“I was driven in large part by what Warren Buffett calls “the outer scorecard”—that need for public approval and recognition, which can so easily lead us in the wrong direction. This is a dangerous weakness for an investor, since the crowd is governed by irrational fear and greed rather than by calm analysis. I would argue that this kind of privileged academic environment is largely designed to measure people by an external scorecard: winning other people’s approval was what really counted.”
Blocking out the noise
Guy Spier started his money management career in New York City, what he calls “the New York vortex”. He was having a lot of success, but the success was catching up to him. He was becoming well known among the investment community. The media was calling him for interviews, investors were calling to invest in his fund, marketers were calling him to market his fund and raise more capital. People were telling him he should be managing billions, not the measly $50 million he was currently managing. Guy was in the same class of Bill Ackman (former manager of Gotham asset management and current manager of Pershing Square Capital Management) at Harvard business school. Bill manages billions, so people were lumping Guy into his cohort and pushing him to be “more like Bill.” The thing was, this was again punishing Guy’s moral compass. To get away from the noise, Guy decided to move his family and set up shop in Zurich where he could live and invest in an environment that was conducive to his personality and temperament. He mentioned he even thought about moving to Omaha to “be like Buffett,” but instead he decided to make Zurich his own version of Omaha.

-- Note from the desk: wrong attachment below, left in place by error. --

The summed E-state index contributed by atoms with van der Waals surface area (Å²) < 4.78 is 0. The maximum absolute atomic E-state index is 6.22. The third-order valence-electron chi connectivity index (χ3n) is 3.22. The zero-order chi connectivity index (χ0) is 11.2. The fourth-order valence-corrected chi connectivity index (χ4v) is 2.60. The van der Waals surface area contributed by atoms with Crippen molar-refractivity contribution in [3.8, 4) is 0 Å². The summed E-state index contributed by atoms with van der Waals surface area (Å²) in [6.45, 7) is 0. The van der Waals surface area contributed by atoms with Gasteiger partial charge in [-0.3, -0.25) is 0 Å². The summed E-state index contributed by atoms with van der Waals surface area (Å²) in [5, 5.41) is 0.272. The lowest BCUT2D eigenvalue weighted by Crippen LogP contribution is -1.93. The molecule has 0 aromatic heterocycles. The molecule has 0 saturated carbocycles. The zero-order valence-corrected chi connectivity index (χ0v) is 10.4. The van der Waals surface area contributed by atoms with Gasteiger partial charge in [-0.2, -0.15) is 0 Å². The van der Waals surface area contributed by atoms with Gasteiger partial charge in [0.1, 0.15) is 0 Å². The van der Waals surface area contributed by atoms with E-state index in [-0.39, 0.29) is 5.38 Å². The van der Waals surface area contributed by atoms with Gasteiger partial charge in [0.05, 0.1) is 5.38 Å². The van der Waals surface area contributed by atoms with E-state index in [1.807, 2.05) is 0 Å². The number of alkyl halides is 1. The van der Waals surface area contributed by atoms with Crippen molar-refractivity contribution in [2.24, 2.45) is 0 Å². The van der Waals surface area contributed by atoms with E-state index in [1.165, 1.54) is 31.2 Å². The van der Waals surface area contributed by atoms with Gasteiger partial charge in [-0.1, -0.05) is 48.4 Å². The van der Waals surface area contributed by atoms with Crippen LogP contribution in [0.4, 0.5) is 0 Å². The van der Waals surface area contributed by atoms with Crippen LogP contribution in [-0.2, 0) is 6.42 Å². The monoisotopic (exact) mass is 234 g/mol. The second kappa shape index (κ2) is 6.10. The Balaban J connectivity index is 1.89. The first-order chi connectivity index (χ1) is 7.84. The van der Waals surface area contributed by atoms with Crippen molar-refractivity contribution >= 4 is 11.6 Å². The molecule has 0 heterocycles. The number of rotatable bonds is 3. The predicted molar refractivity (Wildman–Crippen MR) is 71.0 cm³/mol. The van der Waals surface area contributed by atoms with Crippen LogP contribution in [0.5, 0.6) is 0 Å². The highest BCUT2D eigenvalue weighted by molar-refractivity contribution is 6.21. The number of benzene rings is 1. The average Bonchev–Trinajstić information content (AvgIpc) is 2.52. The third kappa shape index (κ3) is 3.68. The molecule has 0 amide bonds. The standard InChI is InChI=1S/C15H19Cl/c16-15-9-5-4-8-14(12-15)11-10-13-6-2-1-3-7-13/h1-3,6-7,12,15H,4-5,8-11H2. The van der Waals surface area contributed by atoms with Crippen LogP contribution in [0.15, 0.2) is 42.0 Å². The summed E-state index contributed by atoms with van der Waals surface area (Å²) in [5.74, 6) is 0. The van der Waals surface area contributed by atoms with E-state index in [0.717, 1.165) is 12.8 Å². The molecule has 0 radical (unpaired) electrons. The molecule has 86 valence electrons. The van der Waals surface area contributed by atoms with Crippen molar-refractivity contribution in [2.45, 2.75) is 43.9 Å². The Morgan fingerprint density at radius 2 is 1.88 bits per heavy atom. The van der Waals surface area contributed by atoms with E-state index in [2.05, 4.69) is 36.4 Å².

Moving out of the U.S. was just part of his move toward blocking things out. He reduced the amount of information flow he is getting. There is so much information out there that it can be mind-numbing. He does this by 1. only checking his portfolio at most once per week, otherwise only a few times per month. 2. Moving his Bloomberg terminal to the other side of his office and having it being a “standing desk” so he can not be there for long. 3. He doesn’t go to management until he has a full understanding and opinion on the company he is analyzing. 4. Surrounding himself with people that bring you a positive environment
By taking steps to block out the noise, Guy said that he was very pleased with how he handled the financial crisis. His fund was cut in half, but he was able to maintain a clear head throughout the experience.
Other things I learned and Quotes from Guy Spier
Investing discipline: Guy has a rule that when he buys a stock, he immediately assumes that it will drop by 50% in value. He therefore has his gut ready for this type of reaction. If this indeed does happen, his rule is to NOT sell for at least two years. This rule is to maintain discipline in times of uncertainty.
Reading what you are skeptical of: Guy has gone to conferences and read several self-help, motivational and personal finance books. Being able to be open to new things is essential.
“Given my mental energy is a scarce resource, I want to direct it in more constructive ways.”
“A goal that seems impossible in one instant can become entirely possible in the next if you are only willing to devote every ounce of your mind, body and soul to reach it.”
“The paradox is that, as I became more authentic and discarded my agenda, people became more interested in investing in the fund. This was an unintended consequence of becoming less selfish and more honest about who I am.”
“People will always stop you doing the right thing if it’s unconventional.”
“Warren Buffett, quoting Henry Ford, often talks about the importance of keeping all your eggs in one basket, then watching that basket very carefully. One thing that appalled me and that I’d seen too many times was the Wall Street practice of having many eggs in many baskets. Even the most reputable mutual fund companies have a practice of selling multiple funds. The ones that do well are those that then get the marketing dollars and raise more money from investors. The ones that do poorly are either shut down or merged into the better-performing funds. In the process, the failures are buried as if they’d never existed while”